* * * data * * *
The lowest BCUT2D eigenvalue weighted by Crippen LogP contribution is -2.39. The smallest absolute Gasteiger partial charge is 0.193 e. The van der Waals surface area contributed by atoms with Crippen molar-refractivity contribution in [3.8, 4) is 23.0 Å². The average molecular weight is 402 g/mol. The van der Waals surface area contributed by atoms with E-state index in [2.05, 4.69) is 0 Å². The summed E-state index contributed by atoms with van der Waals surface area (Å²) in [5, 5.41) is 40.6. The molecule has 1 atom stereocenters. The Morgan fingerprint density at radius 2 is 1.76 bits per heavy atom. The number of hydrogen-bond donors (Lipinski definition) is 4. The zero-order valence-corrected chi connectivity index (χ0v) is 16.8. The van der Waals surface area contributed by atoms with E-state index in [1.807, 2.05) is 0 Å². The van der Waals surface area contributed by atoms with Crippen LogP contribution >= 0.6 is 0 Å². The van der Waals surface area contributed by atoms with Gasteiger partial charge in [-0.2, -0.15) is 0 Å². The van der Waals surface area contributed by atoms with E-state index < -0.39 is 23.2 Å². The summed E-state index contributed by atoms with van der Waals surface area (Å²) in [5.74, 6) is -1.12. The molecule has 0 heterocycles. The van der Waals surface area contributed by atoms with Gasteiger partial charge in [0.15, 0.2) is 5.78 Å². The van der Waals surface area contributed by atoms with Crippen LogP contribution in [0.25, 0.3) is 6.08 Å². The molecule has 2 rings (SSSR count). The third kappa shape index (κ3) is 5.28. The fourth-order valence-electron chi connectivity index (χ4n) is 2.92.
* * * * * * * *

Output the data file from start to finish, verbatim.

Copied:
The lowest BCUT2D eigenvalue weighted by Crippen LogP contribution is -2.39. The smallest absolute Gasteiger partial charge is 0.193 e. The van der Waals surface area contributed by atoms with Crippen molar-refractivity contribution in [3.8, 4) is 23.0 Å². The average molecular weight is 402 g/mol. The van der Waals surface area contributed by atoms with E-state index in [2.05, 4.69) is 0 Å². The summed E-state index contributed by atoms with van der Waals surface area (Å²) in [5, 5.41) is 40.6. The molecule has 1 atom stereocenters. The Morgan fingerprint density at radius 2 is 1.76 bits per heavy atom. The number of hydrogen-bond donors (Lipinski definition) is 4. The zero-order valence-corrected chi connectivity index (χ0v) is 16.8. The van der Waals surface area contributed by atoms with E-state index in [1.807, 2.05) is 0 Å². The van der Waals surface area contributed by atoms with Crippen LogP contribution >= 0.6 is 0 Å². The van der Waals surface area contributed by atoms with Gasteiger partial charge in [-0.2, -0.15) is 0 Å². The van der Waals surface area contributed by atoms with E-state index < -0.39 is 23.2 Å². The summed E-state index contributed by atoms with van der Waals surface area (Å²) in [5.74, 6) is -1.12. The molecule has 0 heterocycles. The van der Waals surface area contributed by atoms with Gasteiger partial charge in [0.15, 0.2) is 5.78 Å². The van der Waals surface area contributed by atoms with Crippen LogP contribution in [0.25, 0.3) is 6.08 Å². The molecule has 2 rings (SSSR count). The third kappa shape index (κ3) is 5.28. The fourth-order valence-electron chi connectivity index (χ4n) is 2.92.